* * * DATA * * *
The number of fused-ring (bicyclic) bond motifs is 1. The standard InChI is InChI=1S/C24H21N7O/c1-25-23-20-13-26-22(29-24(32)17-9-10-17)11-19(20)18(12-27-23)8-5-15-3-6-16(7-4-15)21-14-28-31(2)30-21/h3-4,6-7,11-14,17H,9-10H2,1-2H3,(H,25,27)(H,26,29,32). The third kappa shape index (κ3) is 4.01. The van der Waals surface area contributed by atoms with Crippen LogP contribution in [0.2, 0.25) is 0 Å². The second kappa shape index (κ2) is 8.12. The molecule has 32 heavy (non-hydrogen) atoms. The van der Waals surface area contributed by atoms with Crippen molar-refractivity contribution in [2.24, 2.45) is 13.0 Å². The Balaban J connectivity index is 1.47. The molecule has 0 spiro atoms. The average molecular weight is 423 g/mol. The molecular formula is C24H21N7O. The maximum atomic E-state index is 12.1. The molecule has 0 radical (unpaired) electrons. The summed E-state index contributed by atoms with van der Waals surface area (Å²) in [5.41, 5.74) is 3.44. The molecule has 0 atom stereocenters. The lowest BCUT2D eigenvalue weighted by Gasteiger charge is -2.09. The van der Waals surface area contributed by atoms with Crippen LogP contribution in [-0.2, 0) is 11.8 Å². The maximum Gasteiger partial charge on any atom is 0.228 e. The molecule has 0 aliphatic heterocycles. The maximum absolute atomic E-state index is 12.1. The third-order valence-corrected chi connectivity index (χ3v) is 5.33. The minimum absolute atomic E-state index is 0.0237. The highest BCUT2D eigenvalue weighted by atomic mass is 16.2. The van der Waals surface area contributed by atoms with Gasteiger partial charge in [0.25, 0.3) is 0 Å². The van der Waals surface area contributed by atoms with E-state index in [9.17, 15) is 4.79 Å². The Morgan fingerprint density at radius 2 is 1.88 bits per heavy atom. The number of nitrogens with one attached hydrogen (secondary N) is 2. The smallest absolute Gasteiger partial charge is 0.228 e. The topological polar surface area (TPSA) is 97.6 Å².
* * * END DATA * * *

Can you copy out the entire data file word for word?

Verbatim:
The number of fused-ring (bicyclic) bond motifs is 1. The standard InChI is InChI=1S/C24H21N7O/c1-25-23-20-13-26-22(29-24(32)17-9-10-17)11-19(20)18(12-27-23)8-5-15-3-6-16(7-4-15)21-14-28-31(2)30-21/h3-4,6-7,11-14,17H,9-10H2,1-2H3,(H,25,27)(H,26,29,32). The third kappa shape index (κ3) is 4.01. The van der Waals surface area contributed by atoms with Crippen LogP contribution in [0.2, 0.25) is 0 Å². The second kappa shape index (κ2) is 8.12. The molecule has 32 heavy (non-hydrogen) atoms. The van der Waals surface area contributed by atoms with Crippen molar-refractivity contribution in [2.24, 2.45) is 13.0 Å². The Balaban J connectivity index is 1.47. The molecule has 0 spiro atoms. The average molecular weight is 423 g/mol. The molecular formula is C24H21N7O. The maximum atomic E-state index is 12.1. The molecule has 0 radical (unpaired) electrons. The summed E-state index contributed by atoms with van der Waals surface area (Å²) in [5.41, 5.74) is 3.44. The molecule has 0 atom stereocenters. The lowest BCUT2D eigenvalue weighted by Gasteiger charge is -2.09. The van der Waals surface area contributed by atoms with Crippen LogP contribution in [-0.2, 0) is 11.8 Å². The maximum Gasteiger partial charge on any atom is 0.228 e. The molecule has 0 aliphatic heterocycles. The maximum absolute atomic E-state index is 12.1. The third-order valence-corrected chi connectivity index (χ3v) is 5.33. The minimum absolute atomic E-state index is 0.0237. The highest BCUT2D eigenvalue weighted by atomic mass is 16.2. The van der Waals surface area contributed by atoms with Gasteiger partial charge in [0.25, 0.3) is 0 Å². The van der Waals surface area contributed by atoms with E-state index in [9.17, 15) is 4.79 Å². The Morgan fingerprint density at radius 2 is 1.88 bits per heavy atom. The number of nitrogens with one attached hydrogen (secondary N) is 2. The smallest absolute Gasteiger partial charge is 0.228 e. The topological polar surface area (TPSA) is 97.6 Å².